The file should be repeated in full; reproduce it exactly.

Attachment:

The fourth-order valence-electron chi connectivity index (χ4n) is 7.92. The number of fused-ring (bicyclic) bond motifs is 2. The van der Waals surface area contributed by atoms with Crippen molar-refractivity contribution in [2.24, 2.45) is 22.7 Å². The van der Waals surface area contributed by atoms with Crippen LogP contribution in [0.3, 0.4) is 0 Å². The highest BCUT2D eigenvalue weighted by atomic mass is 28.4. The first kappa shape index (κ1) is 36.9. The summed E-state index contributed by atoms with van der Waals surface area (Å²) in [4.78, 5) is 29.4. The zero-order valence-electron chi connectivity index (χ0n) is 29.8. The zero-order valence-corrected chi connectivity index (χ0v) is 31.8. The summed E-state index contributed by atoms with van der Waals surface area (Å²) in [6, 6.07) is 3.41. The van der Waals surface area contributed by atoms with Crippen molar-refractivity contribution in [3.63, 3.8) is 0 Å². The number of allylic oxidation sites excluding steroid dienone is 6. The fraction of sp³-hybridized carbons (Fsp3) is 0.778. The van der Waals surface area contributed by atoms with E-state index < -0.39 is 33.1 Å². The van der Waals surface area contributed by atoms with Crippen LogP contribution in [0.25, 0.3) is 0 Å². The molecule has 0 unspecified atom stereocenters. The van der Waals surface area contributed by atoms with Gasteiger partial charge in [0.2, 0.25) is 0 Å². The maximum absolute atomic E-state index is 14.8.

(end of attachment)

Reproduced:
The fourth-order valence-electron chi connectivity index (χ4n) is 7.92. The number of fused-ring (bicyclic) bond motifs is 2. The van der Waals surface area contributed by atoms with Crippen molar-refractivity contribution in [2.24, 2.45) is 22.7 Å². The van der Waals surface area contributed by atoms with Crippen LogP contribution in [0.3, 0.4) is 0 Å². The highest BCUT2D eigenvalue weighted by atomic mass is 28.4. The first kappa shape index (κ1) is 36.9. The summed E-state index contributed by atoms with van der Waals surface area (Å²) in [4.78, 5) is 29.4. The zero-order valence-electron chi connectivity index (χ0n) is 29.8. The zero-order valence-corrected chi connectivity index (χ0v) is 31.8. The summed E-state index contributed by atoms with van der Waals surface area (Å²) in [6, 6.07) is 3.41. The van der Waals surface area contributed by atoms with Crippen molar-refractivity contribution in [3.63, 3.8) is 0 Å². The number of allylic oxidation sites excluding steroid dienone is 6. The fraction of sp³-hybridized carbons (Fsp3) is 0.778. The van der Waals surface area contributed by atoms with E-state index < -0.39 is 33.1 Å². The van der Waals surface area contributed by atoms with Crippen LogP contribution in [0.25, 0.3) is 0 Å². The molecule has 0 unspecified atom stereocenters. The van der Waals surface area contributed by atoms with Gasteiger partial charge in [0.2, 0.25) is 0 Å². The maximum absolute atomic E-state index is 14.8.